Oddworld: New ‘n’ Tasty
When it comes to classic Playstation era titles, no list would be complete without Abe’s Oddysee. Originally released in 1997 the adventures of Abe proved to be a big hit with players, thanks to its imaginative characters, surreal setting and challenging gameplay. Oddworld: New ‘n Tasty is a remake of Abe’s Oddysee, but unlike other recent titles, this doesn’t just mean a small bump in resolution. Instead, the game has been lavished with the kind of updates and improvements that makes it easy to see that it was a labor of love instead of an easy cash-in.
Playing as Abe, an enslaved worker at the RuptureFarms meat process plant, you discover that your species is next on the menu. Abe flees, but after a journey to prepare himself better, has to return to RuptureFarms to free his fellow Mudokons from becoming tasty treats. It is an almost insurmountable task as Abe is virtually defenseless while his enemies are not only numerous, but vicious. However, Abe does have a few tricks up his sleeve to outwit his foes and save the day.
The story might be old, but it is still as engrossing as it was back in the 90s and still as relevant. It is also a rather gloomy tale, but is handled with enough humor to prevent things from being too depressing. New ‘n Tasty is a platformer, but in addition to testing your jumping skills, it also delights in throwing puzzles at you. Your main purpose is to locate the Mudokons and lead them to special portals where they can make their escape, but with guards, mines, bombs, motion sensors, bottomless pits and electric fences everywhere this is easier said than done.
After escaping RuptureFarms, Abe gets to explore two temples and a few outside environments in his quest to prove that he has what it takes to free his people. Instead of the static screens of the original game, New ‘n Tasty now features levels that scroll, which puts a whole new spin on things. This is great for the sections where you get to ride around on a mount, but it also makes the whole game feel more open. The original game was known for how challenging it was, but New ‘n Tasty makes a few concessions, such as more check points and even a quicksave function. These make the game much more accessible to new players, but Oddworld veterans can still play the game on “Hard” for a bigger challenge. Even on hard it is still not as tough as the original, but I can’t imagine that too many players will complain about that.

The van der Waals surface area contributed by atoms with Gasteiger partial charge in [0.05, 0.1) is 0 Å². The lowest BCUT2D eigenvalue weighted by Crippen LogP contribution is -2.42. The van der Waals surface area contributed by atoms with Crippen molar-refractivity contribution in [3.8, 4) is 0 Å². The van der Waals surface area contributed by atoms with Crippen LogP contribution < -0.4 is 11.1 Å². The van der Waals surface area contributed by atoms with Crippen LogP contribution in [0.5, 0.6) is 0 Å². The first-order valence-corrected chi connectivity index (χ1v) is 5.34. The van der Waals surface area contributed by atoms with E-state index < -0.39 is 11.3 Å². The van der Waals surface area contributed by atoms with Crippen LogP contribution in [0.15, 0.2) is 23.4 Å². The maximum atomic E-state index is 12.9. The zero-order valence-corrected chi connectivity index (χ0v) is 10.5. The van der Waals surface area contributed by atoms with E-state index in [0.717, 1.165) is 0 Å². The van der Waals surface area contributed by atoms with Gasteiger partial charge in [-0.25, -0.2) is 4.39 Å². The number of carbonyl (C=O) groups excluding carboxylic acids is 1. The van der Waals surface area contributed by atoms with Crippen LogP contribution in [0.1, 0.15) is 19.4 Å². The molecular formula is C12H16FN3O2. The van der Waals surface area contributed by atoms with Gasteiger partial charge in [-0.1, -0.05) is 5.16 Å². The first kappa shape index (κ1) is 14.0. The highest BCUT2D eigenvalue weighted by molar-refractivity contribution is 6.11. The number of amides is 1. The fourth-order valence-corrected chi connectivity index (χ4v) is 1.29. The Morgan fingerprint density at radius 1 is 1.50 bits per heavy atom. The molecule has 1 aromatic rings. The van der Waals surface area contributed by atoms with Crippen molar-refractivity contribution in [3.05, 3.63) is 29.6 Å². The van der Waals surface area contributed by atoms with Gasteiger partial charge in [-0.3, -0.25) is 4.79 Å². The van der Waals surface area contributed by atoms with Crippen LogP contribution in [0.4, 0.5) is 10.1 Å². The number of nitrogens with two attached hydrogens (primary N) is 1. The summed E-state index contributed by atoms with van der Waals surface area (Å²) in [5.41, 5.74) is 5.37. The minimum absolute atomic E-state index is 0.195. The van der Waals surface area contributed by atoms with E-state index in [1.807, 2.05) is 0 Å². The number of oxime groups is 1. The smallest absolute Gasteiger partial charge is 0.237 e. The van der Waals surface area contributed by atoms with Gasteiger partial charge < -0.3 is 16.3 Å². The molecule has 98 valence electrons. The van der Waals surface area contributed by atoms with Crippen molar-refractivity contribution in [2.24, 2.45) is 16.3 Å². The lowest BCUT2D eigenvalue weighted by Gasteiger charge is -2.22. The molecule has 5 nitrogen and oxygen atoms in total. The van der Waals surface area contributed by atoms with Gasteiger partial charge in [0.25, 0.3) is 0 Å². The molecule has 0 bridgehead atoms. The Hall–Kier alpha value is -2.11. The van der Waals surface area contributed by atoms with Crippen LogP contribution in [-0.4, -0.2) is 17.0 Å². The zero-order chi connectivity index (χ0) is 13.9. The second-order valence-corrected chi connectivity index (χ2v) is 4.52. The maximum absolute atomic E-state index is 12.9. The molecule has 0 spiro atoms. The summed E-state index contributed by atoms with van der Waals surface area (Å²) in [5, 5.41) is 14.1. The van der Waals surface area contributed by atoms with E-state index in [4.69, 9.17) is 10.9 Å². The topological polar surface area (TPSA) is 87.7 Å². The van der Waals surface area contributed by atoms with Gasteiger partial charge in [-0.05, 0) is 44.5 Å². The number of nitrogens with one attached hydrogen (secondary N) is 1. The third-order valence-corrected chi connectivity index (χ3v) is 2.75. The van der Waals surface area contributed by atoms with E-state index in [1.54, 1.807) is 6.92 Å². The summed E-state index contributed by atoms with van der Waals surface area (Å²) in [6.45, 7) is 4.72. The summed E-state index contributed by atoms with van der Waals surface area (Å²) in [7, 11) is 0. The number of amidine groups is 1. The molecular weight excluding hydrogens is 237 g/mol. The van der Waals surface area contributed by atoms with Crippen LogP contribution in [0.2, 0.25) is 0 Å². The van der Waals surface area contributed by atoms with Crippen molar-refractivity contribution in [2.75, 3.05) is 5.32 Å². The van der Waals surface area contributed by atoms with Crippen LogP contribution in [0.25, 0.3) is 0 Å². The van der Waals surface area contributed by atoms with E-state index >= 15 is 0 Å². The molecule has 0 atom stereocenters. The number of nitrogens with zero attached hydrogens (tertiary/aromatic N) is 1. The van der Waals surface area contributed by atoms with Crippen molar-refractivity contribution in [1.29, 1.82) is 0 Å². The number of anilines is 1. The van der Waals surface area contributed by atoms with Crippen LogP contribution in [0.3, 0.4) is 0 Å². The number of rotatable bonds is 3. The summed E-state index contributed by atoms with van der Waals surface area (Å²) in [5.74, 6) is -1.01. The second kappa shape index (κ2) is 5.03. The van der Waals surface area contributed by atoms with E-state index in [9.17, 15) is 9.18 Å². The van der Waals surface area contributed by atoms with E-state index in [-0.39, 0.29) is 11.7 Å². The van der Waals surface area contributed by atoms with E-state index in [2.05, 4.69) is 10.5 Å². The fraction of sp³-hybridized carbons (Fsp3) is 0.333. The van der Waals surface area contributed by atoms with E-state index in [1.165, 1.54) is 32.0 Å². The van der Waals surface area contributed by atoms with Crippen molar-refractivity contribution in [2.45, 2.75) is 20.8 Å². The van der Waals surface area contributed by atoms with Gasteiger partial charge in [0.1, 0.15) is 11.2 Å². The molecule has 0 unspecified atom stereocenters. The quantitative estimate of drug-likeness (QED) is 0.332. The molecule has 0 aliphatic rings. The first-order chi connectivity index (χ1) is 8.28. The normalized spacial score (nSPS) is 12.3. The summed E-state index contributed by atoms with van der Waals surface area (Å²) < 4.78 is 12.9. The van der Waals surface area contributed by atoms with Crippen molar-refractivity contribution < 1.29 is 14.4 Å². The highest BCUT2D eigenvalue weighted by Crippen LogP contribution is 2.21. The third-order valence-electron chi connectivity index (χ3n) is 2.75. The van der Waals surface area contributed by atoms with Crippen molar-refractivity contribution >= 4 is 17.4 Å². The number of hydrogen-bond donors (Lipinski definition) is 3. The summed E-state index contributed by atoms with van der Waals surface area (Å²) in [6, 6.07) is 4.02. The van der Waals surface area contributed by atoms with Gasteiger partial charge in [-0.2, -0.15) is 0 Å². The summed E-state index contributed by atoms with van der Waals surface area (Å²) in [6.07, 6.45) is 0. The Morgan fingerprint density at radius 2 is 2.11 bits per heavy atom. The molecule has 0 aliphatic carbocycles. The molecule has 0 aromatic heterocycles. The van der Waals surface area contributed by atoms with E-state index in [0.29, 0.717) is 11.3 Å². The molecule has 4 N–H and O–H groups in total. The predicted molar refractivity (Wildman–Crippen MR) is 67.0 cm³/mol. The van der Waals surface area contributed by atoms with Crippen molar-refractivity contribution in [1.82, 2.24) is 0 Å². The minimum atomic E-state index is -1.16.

Most enemies are disposed of by using the environment or their own traps against them, but Abe also has the power to possess the gun totting Slig guards. Sligs cannot jump, but they can pull switches and use their powerful guns to kill anything in sight. Don’t think that you can just run around possessing Sligs though as there are security orbs everywhere that will zap Abe if you try to perform this trick within their sight. Instead, you will have to lure Sligs to a spot where the security orbs can’t stop you from using your chant, or alternatively find a way to destroy the orb. The original game featured grenades, meat and rocks that could be found and thrown, but New ‘n Tasty adds bottle caps. Abe has an unlimited supply of these and while they cannot trigger mines like rocks do, they can be used to distract enemies. Above and beyond all the enhancements over the original Abe’s Oddysee, New ‘n Tasty also has numerous bug fixes and tweaks compared to the PS4 version of the game released in 2014.